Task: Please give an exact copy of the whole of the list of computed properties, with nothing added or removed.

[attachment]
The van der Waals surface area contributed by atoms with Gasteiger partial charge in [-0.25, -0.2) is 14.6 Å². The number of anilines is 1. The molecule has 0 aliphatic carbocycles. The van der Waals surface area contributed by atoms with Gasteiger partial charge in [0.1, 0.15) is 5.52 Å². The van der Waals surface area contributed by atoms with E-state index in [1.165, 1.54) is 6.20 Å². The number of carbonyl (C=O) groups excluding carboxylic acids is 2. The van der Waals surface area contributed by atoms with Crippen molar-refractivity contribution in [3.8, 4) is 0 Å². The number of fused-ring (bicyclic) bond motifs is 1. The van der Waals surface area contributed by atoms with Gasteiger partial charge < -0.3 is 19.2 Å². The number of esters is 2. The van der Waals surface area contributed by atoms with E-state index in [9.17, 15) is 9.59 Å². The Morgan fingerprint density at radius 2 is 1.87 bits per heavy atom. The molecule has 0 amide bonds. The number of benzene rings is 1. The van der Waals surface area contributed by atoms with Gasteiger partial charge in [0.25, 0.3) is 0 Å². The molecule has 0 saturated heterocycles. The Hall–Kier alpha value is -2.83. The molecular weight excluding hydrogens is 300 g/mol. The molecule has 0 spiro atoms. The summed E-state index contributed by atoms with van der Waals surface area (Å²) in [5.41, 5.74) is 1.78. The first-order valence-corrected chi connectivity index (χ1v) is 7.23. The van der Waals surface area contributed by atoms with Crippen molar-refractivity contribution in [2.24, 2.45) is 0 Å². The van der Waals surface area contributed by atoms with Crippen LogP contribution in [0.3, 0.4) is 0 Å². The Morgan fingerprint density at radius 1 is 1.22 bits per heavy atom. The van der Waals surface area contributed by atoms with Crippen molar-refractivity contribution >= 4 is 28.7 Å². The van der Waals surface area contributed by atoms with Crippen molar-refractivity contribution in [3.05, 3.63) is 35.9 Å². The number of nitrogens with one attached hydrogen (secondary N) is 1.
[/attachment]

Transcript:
The van der Waals surface area contributed by atoms with Gasteiger partial charge in [-0.25, -0.2) is 14.6 Å². The number of anilines is 1. The molecule has 0 aliphatic carbocycles. The van der Waals surface area contributed by atoms with Gasteiger partial charge in [0.1, 0.15) is 5.52 Å². The van der Waals surface area contributed by atoms with E-state index in [1.165, 1.54) is 6.20 Å². The number of carbonyl (C=O) groups excluding carboxylic acids is 2. The van der Waals surface area contributed by atoms with Crippen molar-refractivity contribution in [3.8, 4) is 0 Å². The number of fused-ring (bicyclic) bond motifs is 1. The van der Waals surface area contributed by atoms with Gasteiger partial charge < -0.3 is 19.2 Å². The number of esters is 2. The van der Waals surface area contributed by atoms with E-state index in [9.17, 15) is 9.59 Å². The Morgan fingerprint density at radius 2 is 1.87 bits per heavy atom. The molecule has 0 amide bonds. The number of benzene rings is 1. The van der Waals surface area contributed by atoms with Gasteiger partial charge in [0.25, 0.3) is 0 Å². The molecule has 0 saturated heterocycles. The Hall–Kier alpha value is -2.83. The molecular weight excluding hydrogens is 300 g/mol. The molecule has 0 spiro atoms. The summed E-state index contributed by atoms with van der Waals surface area (Å²) in [5.41, 5.74) is 1.78. The first-order valence-corrected chi connectivity index (χ1v) is 7.23. The van der Waals surface area contributed by atoms with Crippen molar-refractivity contribution in [2.24, 2.45) is 0 Å². The van der Waals surface area contributed by atoms with Crippen LogP contribution in [0.3, 0.4) is 0 Å². The Morgan fingerprint density at radius 1 is 1.22 bits per heavy atom. The van der Waals surface area contributed by atoms with Crippen molar-refractivity contribution >= 4 is 28.7 Å². The van der Waals surface area contributed by atoms with Crippen molar-refractivity contribution in [3.05, 3.63) is 35.9 Å². The number of nitrogens with one attached hydrogen (secondary N) is 1.